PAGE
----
Sunday, November 14, 2010
Story of....My Garage!
Yesterday we had a family affair adventure in organizing, which was probably more like a horrendous nightmare for my children: Cleaning out our garage! We did it in true "Extreme Makeover Home Edition" style--the entire contents came out, in the front yard, the driveway, the porch.... Sort, sift, purge, organize ~ for nearly 8 hours yesterday, we cleaned the garage!
(As an "after the fact" thought, I realized we should have done the "before, during, and after" pictures to immortalize the transformation.)
Aside from cheerleading my kids through the process, I found myself thinking a lot about Annie Leonard and The Story of Stuff. It's amazing how much "stuff" four people can amass! We had a lot of stuff! Yes, some of it is holiday decorations, some outgrown clothes, some camping gear which only gets used occasionally, tools & workbench fillers...those are the things you expect in a garage.
But there sure was a whole lot of other "stuff" too. The container of cords that go to heaven-knows-what, like the one Annie Leonard mentioned in http://storyofstuff.org/electronics/. Broken toys & goofy li'l Happy Meal Toys in need of being tossed (in the recycling, I'll have you know!). The lamp that no longer goes with this decor (in the car for the GoodWill). The car seat that has been too little for too many years (again, another for the donation pile). All that "stuff" that we just had to have at one time our another...which was now in boxes and tossed aside in our garage. Stuff, stuff, stuff....that at one time we couldn't live without, and now we can't wait to get rid of it.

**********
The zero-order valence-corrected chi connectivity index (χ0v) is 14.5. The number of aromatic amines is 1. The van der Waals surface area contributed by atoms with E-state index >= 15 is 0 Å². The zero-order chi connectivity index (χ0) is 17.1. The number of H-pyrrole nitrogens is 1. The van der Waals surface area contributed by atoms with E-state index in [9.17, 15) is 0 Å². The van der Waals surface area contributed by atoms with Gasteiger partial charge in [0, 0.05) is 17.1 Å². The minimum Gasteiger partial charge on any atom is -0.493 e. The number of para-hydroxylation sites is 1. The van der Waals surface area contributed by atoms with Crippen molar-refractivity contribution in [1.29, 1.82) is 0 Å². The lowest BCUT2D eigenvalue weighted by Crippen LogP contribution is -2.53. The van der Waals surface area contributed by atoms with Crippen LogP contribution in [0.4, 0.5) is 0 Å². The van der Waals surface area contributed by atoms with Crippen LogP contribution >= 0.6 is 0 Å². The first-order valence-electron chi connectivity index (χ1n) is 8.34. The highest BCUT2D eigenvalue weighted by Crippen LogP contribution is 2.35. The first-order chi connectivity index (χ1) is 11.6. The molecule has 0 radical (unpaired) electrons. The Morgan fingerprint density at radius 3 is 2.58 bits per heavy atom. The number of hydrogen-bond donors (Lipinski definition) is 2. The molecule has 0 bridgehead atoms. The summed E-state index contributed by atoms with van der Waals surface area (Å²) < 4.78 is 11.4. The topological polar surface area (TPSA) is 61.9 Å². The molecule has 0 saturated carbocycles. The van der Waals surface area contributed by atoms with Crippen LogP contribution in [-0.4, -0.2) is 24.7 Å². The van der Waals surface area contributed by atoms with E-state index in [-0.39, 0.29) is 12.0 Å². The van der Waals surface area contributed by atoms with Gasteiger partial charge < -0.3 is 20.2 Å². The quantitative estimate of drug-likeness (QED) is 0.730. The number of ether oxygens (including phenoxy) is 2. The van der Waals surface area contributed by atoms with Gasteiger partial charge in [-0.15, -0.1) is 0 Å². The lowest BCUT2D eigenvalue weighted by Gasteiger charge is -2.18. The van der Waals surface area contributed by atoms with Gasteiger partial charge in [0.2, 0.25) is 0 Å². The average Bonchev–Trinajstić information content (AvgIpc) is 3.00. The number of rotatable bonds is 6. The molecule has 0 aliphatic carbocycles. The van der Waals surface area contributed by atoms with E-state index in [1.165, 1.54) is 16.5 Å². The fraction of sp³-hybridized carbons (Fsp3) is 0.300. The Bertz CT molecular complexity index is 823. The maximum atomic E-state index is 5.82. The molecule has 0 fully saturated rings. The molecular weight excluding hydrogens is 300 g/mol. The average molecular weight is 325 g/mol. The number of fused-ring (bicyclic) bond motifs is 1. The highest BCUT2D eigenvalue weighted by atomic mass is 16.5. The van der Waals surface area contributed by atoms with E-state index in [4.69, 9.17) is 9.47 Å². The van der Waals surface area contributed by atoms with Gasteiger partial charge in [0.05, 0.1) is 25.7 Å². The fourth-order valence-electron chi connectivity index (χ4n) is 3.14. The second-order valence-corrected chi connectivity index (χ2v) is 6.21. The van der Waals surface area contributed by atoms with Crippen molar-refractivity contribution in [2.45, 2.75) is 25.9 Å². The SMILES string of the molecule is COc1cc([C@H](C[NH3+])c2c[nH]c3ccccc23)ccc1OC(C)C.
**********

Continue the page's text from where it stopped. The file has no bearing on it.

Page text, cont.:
It also got me thinking of the TEDx Great Pacific Garbage Patch Webcast last weekend. Particularly Van Jones and how he referred to "us" as a society that values disposability. Our throw-away society has 5% of the population, yet we create 25% of the greenhouse gases & have 25% of the world's criminals in jails. Factories that create (and others that destroy), plastic products do so in neighborhoods where the poorest of our people live, and the toxins from those products do the most harm to the people our society places the least value on. Disposable.
* Heavy sigh!*
Back to my garage.... I go in there and I feel peaceful now, looking at the organized shelves, not seeing the chaos of 48 hours ago. I also feel good knowing that I've got my electronics ready to be sent off to the e-waste center, my outgrown clothes ready to be donated, and my recycling ready to be taken out. It's my hope that the lessons from TEDx & Story of Stuff stay strong in my mind so that we don't find ourselves here--garage items on the lawn--once again.
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